A user may select one of the images 140 a-d and be directed to a web page where the image may be found. In addition, the user may select one of the web page links 142 a-c to be directed to the web page where a reference to the program was found. In certain implementations, the user may input a rating and/or comment for the program. Other users may then view the rating (or a composite rating from multiple users) and/or comment provided by the user. In certain implementations, a user may customize the types of information presented in the details page 106, such as images, web pages, videos, or other media.

FIGS. 2A and 2B show displays 200 and 220, respectively, for resolving a head end for a user of a program guide service. The display 200 is a web search page. The display 200 includes a search control 202 where a user may input a search term. The program guide service can determine that the search term may be related to a media program. For example, the program guide service may recognize the search term as the name of a program or an episode of a program. Alternatively, the program guide service may recognize a keyword in the search term, such as “television,” “TV,” or “movie,” indicating that the search term may be related to media programming.

In addition to web page search results 204, the program guide service will present media programming information in a media program information area 206. However, in order to determine the media providers, or head ends, accessible to or used by the user, the program guide service may request additional information from the user. The display 200 includes a location identification control 208. In this example, a ZIP code or postal code is requested from the user using the location identification control 208. In another example, other location identification may be used, such as a country, region (e.g., state or province), and/or city. The user may select a “Get Listings” control 210 to retrieve media program information associated with the search term in the search control 202 and available in the location specified in the location identification control 208. The display 200 also includes a “remember this location” control 212. If selected, the user's location information may be stored, for example, in a database at a web server or in a cookie at a client device, and used in a subsequent media programming search.

Referring to FIG. 2B, the display 220 is a portion of a media program search landing page. The display 220 includes a change location display 222. The change location display 222 allows a user to change the location used to determine media providers or head ends available to the user. Such a display 220 may be shown after a user has identified a head end, but then chooses to correct or otherwise update their head end—such as if they determine that the programs shown in their program guide do not match the programs they are seeing on their display device.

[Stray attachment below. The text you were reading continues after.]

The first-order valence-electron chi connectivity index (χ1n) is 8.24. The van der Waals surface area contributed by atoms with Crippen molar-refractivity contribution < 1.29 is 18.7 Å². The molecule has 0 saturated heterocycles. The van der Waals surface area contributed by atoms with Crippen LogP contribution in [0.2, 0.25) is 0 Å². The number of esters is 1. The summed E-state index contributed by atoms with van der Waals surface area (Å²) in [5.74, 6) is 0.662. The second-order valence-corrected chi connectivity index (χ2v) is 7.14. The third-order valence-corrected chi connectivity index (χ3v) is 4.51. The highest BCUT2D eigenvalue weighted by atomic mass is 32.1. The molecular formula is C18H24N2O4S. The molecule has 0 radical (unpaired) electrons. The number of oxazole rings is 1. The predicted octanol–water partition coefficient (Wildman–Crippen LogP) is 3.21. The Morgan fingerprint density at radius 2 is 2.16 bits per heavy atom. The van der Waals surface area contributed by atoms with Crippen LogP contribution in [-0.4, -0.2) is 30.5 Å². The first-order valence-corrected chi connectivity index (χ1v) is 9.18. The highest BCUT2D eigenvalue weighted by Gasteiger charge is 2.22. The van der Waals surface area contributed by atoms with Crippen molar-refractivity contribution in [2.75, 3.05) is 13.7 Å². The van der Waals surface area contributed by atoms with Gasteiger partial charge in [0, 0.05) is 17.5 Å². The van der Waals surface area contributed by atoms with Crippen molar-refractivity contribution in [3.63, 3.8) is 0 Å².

The user may complete the update to the location by selecting a “Get Listings” control 224 or cancel the update by selecting a “Cancel” control 226. Again, the location information may be saved for subsequent media programming searches by selecting a “Remember this location” control 228. Here, a location identification control 230 includes a ZIP code and also a provider associated with the specified ZIP code. The user may select a specific media provider that provides media programs to the user, using a drop down selection. The selected media provider is used to determine the channels or head end to present to the user. The user may initiate the change location display 222 by selecting a change location control 232. The user may initiate a search for media programming using a search term by the selecting a media search control 234. Alternatively, the user may initiate a web search using the search term by selecting a web search control 236.

In certain implementations, a landing page may present groupings and a schedule grid containing channels from multiple media providers, for example, when a specific media provider is not known. The schedule grid may contain a control that allows the user to indicate when a particular channel is not available to the user. The program guide service may use the channel availability information to determine the media provider or providers available and/or utilized by the user.

In some cases, the determination of a user's head end can be relatively straightforward, such as when the user resides in a rural area where perhaps one or two media broadcasters exist. In such a case, simply entering the user's zip code (as described above) may result in the proper identification of the broadcast head end, and an appropriate programming schedule may be transmitted to the user. However, it may be more difficult to determine a user's head end (and therefore an appropriate programming schedule) if the user resides in an area that has many media broadcasters, such as in or near large metropolitan areas; and especially where broadcast coverage for multiple metropolitan areas overlap.

Although identifying a particular head end with certainty is definitely possible, it may not be practical in certain situations. For example, design guidelines may dictate that a system require only a minimum level of input from users so as to ensure that the system remains very easy to use. As one example, a search system may limit its applications to asking one or maybe two questions of a user after the user has been presented with search results. In the figures, the one question may be the user's zip code. Alternatively, a user may be unable to provide enough information to identify a particular head end—for example, the user viewing the display in FIG. 2B might only know their zip code, and might be unable to identify the company from which they get media programming. In such a situation, one or more head ends may be identified for the user from incomplete information.